The word cupellation is used to either indicate a precise, analytical method of metal purity testing or a certain way of refining precious metals. The process takes advantage of the fact that precious metals don't oxidize or chemically react while base metals do. Its name is derived from the small cup that is used to melt the metals in: a cupel. These cupels are made of a calcium or magnesium rich substance to form a porous vessel. The basic principle of the method is as followed. A mix of lead, precious metals and other base metals is heated in such a cupel while a free flow of oxygen is allowed to reach the cup. The molten base metals will react with the oxygen and be absorbed into the cupel as oxides while the precious metals remain at the bottom of the vessel. The role of lead is essential in the process as it acts as a catalyst for other base metals such as copper and tin to melt and oxidize. The lead oxide will penetrate the cupel's walls and form a glassy coat which allows the other base metal oxides to pass into the cupel while blocking the precious metals.
Silver ring, Egypt, c.1152-1145 B.C.
The silver for this ring was more than likely obtained through cupellation of lead ores containing silver traces.
Cupellation as a refining method was invented in the Early Bronze Age, probably in Mesopotamia and Anatolia, from where it spread to other parts of Eurasia. It enabled people to obtain pure silver from lead ores containing silver. Although silver is sometimes found as a native element its existence as such is rare, usually it occurs mixed with other minerals and lead. In order to refine it these ores first have to be heated in a reducing atmosphere, which means that the flow of oxygen is eliminated or, at least, limited. The metals in the ore will melt to form a lead-silver alloy which can then be cupelled in order to extract the silver from the mix.
The Bronze Age refiners used a porous refractory clay to manufacture a cupel which would be filled with the metals, placed in a muffel furnace through which air is allowed to flow freely and heated to about 1000°C. The lead melts, oxidizes and penetrate the walls of the cupel and aids any other base metals present to do the same. The outcome was pure silver, sometimes mixed with gold if it was present in the original mineral mix.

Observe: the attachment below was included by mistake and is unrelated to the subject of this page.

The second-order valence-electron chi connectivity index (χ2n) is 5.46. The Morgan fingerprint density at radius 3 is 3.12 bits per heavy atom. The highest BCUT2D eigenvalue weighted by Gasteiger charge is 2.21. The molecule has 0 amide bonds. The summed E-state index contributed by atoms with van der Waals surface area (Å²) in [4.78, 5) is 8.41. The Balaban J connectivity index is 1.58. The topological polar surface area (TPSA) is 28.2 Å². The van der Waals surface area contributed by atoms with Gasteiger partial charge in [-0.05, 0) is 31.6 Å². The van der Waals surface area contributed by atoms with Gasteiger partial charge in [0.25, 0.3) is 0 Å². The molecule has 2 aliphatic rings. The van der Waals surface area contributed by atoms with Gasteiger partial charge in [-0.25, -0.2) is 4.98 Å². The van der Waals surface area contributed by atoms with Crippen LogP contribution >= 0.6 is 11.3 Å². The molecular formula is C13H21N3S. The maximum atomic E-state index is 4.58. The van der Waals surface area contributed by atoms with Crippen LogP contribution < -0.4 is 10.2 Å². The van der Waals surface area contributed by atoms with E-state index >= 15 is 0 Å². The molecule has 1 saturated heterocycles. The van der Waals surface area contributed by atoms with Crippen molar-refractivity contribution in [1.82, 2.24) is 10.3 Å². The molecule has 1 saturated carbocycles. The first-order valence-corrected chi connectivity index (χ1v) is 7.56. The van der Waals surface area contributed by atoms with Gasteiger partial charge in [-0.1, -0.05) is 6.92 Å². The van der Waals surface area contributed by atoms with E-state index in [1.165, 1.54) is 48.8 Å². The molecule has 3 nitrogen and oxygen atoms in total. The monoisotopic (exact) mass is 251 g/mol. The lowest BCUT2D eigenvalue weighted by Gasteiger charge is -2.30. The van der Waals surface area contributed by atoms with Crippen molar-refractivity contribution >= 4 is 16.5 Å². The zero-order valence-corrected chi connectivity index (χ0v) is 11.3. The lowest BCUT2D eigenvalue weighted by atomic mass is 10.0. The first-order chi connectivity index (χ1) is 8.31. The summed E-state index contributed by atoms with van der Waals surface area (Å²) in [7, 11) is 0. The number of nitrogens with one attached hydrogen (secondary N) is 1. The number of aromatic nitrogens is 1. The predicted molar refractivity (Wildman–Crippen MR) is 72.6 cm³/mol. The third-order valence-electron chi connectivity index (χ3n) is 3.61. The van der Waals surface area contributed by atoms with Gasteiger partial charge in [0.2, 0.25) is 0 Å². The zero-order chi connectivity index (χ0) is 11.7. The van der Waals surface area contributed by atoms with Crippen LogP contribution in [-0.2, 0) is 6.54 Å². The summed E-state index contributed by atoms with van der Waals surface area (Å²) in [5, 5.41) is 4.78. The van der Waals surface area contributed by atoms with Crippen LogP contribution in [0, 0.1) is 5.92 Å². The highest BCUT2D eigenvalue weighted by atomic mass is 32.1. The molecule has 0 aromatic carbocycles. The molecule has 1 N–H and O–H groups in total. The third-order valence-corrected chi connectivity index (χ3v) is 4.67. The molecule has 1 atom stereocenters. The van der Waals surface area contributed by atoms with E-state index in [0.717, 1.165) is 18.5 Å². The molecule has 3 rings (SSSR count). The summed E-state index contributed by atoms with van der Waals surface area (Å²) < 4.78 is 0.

When cupellation started to be used as a way of assaying precious metal content is unclear, what we do know is that by the time Georgius Agricola wrote his De Re Metallica, which was first published in 1556, the practice was known and understood which leads to believe that it had been used for a long time already.
When determining the gold content of an alloy is the objective the testing process goes as followed. A certain amount of gold is removed from the item. This removed material is weighed and it's weight recorded. The material is then cuppeled so that all base metals are removed. The remaining gold usually contains some silver which can be extracted by placing the metal in a solution of boiling nitric acid which dissolves the silver content. Pure gold remains as a black powder which can be filtered out and can be weighed again. Any weight loss represents the amount of added materials and therefor the purity of the gold object can be determined. This method is accurate but has as disadvantage that a (small) portion of the gold has to be removed.